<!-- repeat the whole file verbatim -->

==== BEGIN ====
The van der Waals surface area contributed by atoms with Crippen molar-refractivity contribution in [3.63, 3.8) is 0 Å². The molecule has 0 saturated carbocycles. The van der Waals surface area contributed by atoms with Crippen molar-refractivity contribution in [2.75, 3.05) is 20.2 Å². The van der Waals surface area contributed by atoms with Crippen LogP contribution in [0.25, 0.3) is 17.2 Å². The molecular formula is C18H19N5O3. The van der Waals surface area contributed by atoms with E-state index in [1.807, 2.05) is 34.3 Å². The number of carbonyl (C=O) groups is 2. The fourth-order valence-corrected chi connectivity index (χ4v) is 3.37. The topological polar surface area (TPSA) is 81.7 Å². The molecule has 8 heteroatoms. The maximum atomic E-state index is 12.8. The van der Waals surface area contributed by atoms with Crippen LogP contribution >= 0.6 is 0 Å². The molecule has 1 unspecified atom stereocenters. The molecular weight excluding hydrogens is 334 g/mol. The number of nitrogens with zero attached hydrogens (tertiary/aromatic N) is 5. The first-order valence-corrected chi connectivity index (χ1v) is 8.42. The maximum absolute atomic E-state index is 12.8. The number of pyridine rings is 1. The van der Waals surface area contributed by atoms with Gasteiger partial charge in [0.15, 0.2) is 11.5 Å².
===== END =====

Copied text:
The van der Waals surface area contributed by atoms with Crippen molar-refractivity contribution in [3.63, 3.8) is 0 Å². The molecule has 0 saturated carbocycles. The van der Waals surface area contributed by atoms with Crippen molar-refractivity contribution in [2.75, 3.05) is 20.2 Å². The van der Waals surface area contributed by atoms with Crippen LogP contribution in [0.25, 0.3) is 17.2 Å². The molecular formula is C18H19N5O3. The van der Waals surface area contributed by atoms with E-state index in [1.807, 2.05) is 34.3 Å². The number of carbonyl (C=O) groups is 2. The fourth-order valence-corrected chi connectivity index (χ4v) is 3.37. The topological polar surface area (TPSA) is 81.7 Å². The molecule has 8 heteroatoms. The maximum atomic E-state index is 12.8. The van der Waals surface area contributed by atoms with Crippen LogP contribution >= 0.6 is 0 Å². The molecule has 1 unspecified atom stereocenters. The molecular weight excluding hydrogens is 334 g/mol. The number of nitrogens with zero attached hydrogens (tertiary/aromatic N) is 5. The first-order valence-corrected chi connectivity index (χ1v) is 8.42. The maximum absolute atomic E-state index is 12.8. The number of pyridine rings is 1. The van der Waals surface area contributed by atoms with Gasteiger partial charge in [0.15, 0.2) is 11.5 Å².